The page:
KERATINIZATION: process by which dead skin cells (keratinocytes), sebum (oil) and cosmetics build up an unattractive layer on the skin. This build up prevents hydrators (moisturizers), exfoliants (glycolic and salicylic acids) and acne products from working well on the skin. The skin will look flat or dull with a shiny surface. It looks as if the skin is coated with a thin layer of plastic wrap.
KERATINOCYTES: (otherwise known as dead skin cells) Humans go through a process called mitosis every 28 days. This means that we make a whole new skin from the inside out. (It gives you a chance to start over each month.) The cells rise from the bottom or dermis until they are exposed on the surface and fall or slough off. We interfere with this process because of the large amounts of "oily" moisturizers, sun blocks, and shaving creams and make up with Comedogenic ingredients that we use as well as external factors like pollution, medication, and sun damage, etc.Unfortunately, the cells don't complete their process and fall off.  What complicates this whole cycle is that when you have Acne, your face acts like a hand or a foot and makes thousands of extra keratinocytes or dead skin cells. These extra cells love to bind with Oil (which acts like glue) and Bacteria to make our special friend the ZIT.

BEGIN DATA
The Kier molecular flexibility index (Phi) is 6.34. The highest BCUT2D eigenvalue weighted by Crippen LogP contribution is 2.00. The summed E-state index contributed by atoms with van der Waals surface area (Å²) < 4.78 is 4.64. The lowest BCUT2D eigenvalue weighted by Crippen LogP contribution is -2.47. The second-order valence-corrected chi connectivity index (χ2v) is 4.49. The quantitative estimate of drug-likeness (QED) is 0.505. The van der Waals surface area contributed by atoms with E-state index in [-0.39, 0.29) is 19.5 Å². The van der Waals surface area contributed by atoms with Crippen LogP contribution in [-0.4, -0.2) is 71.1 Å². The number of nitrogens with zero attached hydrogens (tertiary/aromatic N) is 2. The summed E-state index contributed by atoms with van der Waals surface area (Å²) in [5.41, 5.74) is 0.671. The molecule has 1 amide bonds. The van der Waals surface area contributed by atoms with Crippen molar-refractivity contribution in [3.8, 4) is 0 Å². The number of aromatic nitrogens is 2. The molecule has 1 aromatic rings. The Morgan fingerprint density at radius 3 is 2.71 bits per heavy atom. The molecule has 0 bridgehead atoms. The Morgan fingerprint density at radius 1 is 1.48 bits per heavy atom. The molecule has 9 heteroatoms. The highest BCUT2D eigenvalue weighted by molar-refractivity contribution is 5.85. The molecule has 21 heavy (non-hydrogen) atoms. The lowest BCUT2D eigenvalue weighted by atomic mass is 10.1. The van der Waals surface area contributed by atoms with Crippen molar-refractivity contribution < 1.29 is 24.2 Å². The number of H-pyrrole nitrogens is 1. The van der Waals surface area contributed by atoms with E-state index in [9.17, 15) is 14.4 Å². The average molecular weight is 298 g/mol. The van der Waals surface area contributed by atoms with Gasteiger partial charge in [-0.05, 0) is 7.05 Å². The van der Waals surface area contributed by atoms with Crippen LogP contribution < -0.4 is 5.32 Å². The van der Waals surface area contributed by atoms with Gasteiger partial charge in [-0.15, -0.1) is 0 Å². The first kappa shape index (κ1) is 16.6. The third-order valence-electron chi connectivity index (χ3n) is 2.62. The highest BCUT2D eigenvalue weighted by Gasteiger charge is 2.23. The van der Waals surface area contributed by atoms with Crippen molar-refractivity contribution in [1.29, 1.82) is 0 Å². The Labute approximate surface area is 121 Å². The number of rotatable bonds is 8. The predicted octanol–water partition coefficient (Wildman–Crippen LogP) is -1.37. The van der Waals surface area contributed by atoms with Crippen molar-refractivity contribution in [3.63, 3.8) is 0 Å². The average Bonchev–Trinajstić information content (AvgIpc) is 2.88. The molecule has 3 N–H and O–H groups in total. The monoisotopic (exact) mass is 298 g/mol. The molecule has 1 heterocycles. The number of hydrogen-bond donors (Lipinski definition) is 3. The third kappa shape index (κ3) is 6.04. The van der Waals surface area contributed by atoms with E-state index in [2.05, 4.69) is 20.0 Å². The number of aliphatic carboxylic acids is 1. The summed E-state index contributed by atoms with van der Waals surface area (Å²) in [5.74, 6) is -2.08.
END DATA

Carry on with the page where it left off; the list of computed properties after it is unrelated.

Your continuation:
KERATOLYTICS: a product, which loosens or dissolves dead skin cells so they may be easily removed. See exfoliants chemical and physical as well as MSSR Liquid,  Smoothing, Firming & Brightening Creme, Smoothing Gel with Acetyl Hexapeptide 8, Miracle Zit, Fix Zit, Biological Redefining Mask, At Home Peels, and Corrective Beads.
LACTIC ACID: lactic acid is also a form of the family of Alpha Hydroxy Acids. It is odorless and colorless and made from the metabolism of glucose and glycogen in blood and muscle tissue. It is also present in sour milk, beer, pickles and sauerkraut as well as any food made by bacterial fermentation. Lactic acid may cause stinging in sensitive and fair skinned individuals.
NEUTRALIZED: salt, potassium, or sodium chloride is added to Glycolic Acid, thus rendering it ineffective or neutralized.
SALICYLIC ACID: it occurs naturally in wintergreen leaves and sweet birch. It is used in skin care products as an anti microbial, antipruriitic (anti-itch) and preservative in skin care manufacture and as over the counter aspirin. Because of it s wonderful properties its main use is as a keratolytic in treating acne, Rosacea and oily skin. Please see MSSR Liquid, Smoothing, Firming & Brightening Creme and Smoothing Gel with Acetyl Hexapeptide 8.